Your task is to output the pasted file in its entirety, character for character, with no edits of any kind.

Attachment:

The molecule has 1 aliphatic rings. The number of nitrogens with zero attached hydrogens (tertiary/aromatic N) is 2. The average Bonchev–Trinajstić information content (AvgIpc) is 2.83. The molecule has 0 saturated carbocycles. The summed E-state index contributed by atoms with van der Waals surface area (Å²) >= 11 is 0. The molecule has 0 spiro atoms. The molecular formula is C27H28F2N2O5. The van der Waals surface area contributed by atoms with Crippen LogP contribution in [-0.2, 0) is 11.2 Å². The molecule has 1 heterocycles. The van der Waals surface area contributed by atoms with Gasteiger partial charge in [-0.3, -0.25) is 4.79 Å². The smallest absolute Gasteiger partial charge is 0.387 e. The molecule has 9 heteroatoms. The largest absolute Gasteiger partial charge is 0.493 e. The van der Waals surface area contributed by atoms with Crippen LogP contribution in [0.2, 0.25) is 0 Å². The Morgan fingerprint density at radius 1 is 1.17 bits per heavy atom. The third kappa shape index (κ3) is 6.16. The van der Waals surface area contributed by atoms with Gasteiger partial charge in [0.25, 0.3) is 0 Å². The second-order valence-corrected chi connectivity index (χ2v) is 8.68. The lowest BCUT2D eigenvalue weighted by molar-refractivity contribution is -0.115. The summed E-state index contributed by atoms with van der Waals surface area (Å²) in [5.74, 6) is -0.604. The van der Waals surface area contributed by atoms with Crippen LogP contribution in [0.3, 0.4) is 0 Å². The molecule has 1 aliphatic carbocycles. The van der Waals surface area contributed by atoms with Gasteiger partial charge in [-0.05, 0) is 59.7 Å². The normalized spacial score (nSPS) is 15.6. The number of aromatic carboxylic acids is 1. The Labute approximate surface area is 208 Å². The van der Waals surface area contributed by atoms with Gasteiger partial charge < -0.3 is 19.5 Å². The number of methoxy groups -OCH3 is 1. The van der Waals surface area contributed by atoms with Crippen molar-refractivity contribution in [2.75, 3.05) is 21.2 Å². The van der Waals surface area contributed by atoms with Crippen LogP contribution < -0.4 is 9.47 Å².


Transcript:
The molecule has 1 aliphatic rings. The number of nitrogens with zero attached hydrogens (tertiary/aromatic N) is 2. The average Bonchev–Trinajstić information content (AvgIpc) is 2.83. The molecule has 0 saturated carbocycles. The summed E-state index contributed by atoms with van der Waals surface area (Å²) >= 11 is 0. The molecule has 0 spiro atoms. The molecular formula is C27H28F2N2O5. The van der Waals surface area contributed by atoms with Crippen LogP contribution in [-0.2, 0) is 11.2 Å². The molecule has 1 heterocycles. The van der Waals surface area contributed by atoms with Gasteiger partial charge in [-0.3, -0.25) is 4.79 Å². The smallest absolute Gasteiger partial charge is 0.387 e. The molecule has 9 heteroatoms. The largest absolute Gasteiger partial charge is 0.493 e. The van der Waals surface area contributed by atoms with Crippen LogP contribution in [0.2, 0.25) is 0 Å². The Morgan fingerprint density at radius 1 is 1.17 bits per heavy atom. The third kappa shape index (κ3) is 6.16. The van der Waals surface area contributed by atoms with Gasteiger partial charge in [0.25, 0.3) is 0 Å². The second-order valence-corrected chi connectivity index (χ2v) is 8.68. The lowest BCUT2D eigenvalue weighted by molar-refractivity contribution is -0.115. The summed E-state index contributed by atoms with van der Waals surface area (Å²) in [5.74, 6) is -0.604. The van der Waals surface area contributed by atoms with Crippen LogP contribution in [0.3, 0.4) is 0 Å². The molecule has 1 aliphatic carbocycles. The van der Waals surface area contributed by atoms with Gasteiger partial charge in [-0.05, 0) is 59.7 Å². The normalized spacial score (nSPS) is 15.6. The number of aromatic carboxylic acids is 1. The Labute approximate surface area is 208 Å². The van der Waals surface area contributed by atoms with Gasteiger partial charge < -0.3 is 19.5 Å². The number of methoxy groups -OCH3 is 1. The van der Waals surface area contributed by atoms with Crippen molar-refractivity contribution in [2.75, 3.05) is 21.2 Å². The van der Waals surface area contributed by atoms with Crippen LogP contribution < -0.4 is 9.47 Å².